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Any one have any pointers how I can store wildcards in a database and the see which row(s) a string matches? Can it be done?

e.g. DB contains a table like:

two column table with wildcards in col one

So john3136 should get 10 times his regular pay. fred3136 would get half his regular pay. harry3136 probably crashes the app since there is no matching data ;-)

The code needs to do something like:

foreach(Employee e in all_employees) {
    SELECT Multiplier FROM PayScales WHERE
        //??? e.Name matches the PayScales.Name wildcard
}

Thanks!

Edit This is a real world issue: I've got a parameter file that contains wildcards. The code currently iterates through employees, iterates through the param file looking for a match - you can see why I'd like to "databaserize" it ;-)

Wildcards are optional. The row could have said "john3136" to only match one employee. (The real app isn't actually employees, so it does make sense even if it looks like overkill in this simple example)

One option open: I do know all the employee names before I start, so I could iterate through them and effectively expand the wildcards in a temporary table. (so if I have john3136* in the starting table, it might expand to john3136, john31366 etc based on the list of employees). I was hoping to find a better way than this since it requires more maintenance (e.g. if we add functionality to add an employee we need to maintain the expanded wildcards table).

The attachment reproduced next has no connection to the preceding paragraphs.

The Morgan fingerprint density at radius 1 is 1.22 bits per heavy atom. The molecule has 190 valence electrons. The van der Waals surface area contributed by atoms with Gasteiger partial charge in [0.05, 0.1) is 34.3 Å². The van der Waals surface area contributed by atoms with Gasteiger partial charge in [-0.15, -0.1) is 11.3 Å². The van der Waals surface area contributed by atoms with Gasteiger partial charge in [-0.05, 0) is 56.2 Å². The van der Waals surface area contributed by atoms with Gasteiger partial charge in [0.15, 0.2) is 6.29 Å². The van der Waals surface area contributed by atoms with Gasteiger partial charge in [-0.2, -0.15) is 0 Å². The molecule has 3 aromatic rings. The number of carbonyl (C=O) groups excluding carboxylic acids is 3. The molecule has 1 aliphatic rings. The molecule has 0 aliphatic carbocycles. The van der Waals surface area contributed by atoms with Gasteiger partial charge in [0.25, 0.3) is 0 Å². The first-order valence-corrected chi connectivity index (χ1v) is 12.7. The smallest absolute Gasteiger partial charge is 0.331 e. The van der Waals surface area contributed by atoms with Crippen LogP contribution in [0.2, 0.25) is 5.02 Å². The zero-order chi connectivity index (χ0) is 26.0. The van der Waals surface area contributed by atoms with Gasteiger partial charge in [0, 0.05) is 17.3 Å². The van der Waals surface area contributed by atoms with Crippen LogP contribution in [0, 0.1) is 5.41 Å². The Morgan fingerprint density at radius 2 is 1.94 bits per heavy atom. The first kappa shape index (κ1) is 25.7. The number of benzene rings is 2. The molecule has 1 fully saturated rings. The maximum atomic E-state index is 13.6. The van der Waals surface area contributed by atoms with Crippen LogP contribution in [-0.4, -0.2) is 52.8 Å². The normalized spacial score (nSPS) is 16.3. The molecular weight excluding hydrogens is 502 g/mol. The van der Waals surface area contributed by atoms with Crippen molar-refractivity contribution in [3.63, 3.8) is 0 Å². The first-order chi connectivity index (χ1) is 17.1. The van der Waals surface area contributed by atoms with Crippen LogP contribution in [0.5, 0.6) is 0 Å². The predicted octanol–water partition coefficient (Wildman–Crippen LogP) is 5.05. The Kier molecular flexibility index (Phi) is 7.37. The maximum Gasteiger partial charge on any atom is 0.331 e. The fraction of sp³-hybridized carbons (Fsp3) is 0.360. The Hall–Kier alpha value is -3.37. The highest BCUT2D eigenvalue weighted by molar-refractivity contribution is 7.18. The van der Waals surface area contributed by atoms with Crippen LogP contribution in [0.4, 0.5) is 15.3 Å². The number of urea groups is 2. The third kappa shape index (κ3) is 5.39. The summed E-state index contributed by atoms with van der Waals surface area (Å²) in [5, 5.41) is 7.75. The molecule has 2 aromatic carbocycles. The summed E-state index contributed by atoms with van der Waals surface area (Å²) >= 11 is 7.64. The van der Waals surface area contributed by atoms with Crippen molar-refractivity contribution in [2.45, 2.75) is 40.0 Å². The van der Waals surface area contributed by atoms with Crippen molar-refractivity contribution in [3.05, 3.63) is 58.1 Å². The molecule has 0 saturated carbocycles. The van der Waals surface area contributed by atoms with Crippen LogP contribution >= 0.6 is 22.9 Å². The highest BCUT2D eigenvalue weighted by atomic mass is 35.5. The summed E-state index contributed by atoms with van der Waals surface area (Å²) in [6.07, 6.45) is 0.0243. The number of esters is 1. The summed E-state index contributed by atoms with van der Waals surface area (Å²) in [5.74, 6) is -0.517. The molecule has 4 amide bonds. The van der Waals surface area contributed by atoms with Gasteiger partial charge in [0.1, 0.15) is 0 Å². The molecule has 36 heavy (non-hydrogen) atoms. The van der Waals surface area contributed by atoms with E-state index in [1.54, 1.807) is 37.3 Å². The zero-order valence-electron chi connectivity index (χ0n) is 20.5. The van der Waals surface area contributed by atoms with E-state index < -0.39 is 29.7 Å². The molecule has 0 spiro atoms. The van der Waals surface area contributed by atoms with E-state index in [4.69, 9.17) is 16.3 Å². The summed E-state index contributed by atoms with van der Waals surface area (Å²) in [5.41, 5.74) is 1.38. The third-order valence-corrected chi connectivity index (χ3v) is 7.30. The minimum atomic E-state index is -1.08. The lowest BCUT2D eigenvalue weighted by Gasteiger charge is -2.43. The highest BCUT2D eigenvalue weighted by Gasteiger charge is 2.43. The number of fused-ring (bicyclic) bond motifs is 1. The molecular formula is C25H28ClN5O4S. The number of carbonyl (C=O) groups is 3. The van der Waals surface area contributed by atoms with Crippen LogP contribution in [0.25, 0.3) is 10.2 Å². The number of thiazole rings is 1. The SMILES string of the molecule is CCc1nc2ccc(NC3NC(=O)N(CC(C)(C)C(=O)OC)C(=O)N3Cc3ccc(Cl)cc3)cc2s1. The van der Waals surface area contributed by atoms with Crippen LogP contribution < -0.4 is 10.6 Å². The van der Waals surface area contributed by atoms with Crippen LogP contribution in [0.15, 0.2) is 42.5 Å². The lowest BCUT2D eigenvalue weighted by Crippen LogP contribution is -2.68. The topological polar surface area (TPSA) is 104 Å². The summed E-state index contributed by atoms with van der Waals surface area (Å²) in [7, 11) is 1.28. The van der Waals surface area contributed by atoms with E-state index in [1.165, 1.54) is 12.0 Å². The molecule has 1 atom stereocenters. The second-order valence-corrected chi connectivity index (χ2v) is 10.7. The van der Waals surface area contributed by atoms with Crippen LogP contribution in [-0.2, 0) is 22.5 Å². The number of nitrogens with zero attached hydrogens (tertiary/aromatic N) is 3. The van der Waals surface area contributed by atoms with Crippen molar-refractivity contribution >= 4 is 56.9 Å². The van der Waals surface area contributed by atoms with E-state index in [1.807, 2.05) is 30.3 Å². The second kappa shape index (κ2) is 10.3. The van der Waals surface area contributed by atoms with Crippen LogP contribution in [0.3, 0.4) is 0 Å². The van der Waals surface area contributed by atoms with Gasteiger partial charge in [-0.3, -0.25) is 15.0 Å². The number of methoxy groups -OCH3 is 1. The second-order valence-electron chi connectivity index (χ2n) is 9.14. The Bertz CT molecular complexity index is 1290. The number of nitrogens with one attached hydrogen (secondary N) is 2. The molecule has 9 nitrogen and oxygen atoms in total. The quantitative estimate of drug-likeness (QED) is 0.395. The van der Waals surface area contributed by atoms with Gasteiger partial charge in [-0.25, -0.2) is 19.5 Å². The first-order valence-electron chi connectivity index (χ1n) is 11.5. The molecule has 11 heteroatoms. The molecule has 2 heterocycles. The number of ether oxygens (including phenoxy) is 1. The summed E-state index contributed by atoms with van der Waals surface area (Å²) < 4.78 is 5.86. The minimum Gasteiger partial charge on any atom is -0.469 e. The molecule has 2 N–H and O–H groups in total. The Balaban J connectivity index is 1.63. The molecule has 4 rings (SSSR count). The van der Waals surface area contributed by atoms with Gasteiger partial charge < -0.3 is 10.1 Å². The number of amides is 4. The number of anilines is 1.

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sounds fragile at best... –  Mitch Wheat Jan 10 '13 at 4:37
    
You probably don't want to store wildcards, but you can always just use LIKE –  Explosion Pills Jan 10 '13 at 4:38
    
What DBMS are you using? –  ErikE Jan 10 '13 at 4:39
    
it's mapping existing behavior into DB world - we've got a parameter file with expressions as written + code to go through it an find which line of the file matches. I was hoping there was a way to flip this so I can load the file into an in memory DB and just query to find matches. At the moment this is just theoretical, but if it can be done, probably looking at HSQLDB in a Java app. –  John3136 Jan 10 '13 at 4:40
    
@John3136 if you plan to use LIKE I am happy to post a REGEX ;) –  bonCodigo Jan 10 '13 at 6:55

1 Answer 1

SELECT * FROM payscales 
 WHERE e.Name 
  LIKE regexp_replace(name, E'^\\*|\\*$', '%', 'g');

I don't know which database you're using. The above query works on postgresql and just replace your trailing and leading wildcard with %, that's the LIKE wildcard.

If no wildcard is present, it must match the full string.

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Thanks for the answer, but not sure if it works for me. The Name column doesn't have to have wildcards - but it can, so wildcarding the query doesn't work because it's not something that should be supplied globally. –  John3136 Jan 10 '13 at 22:26

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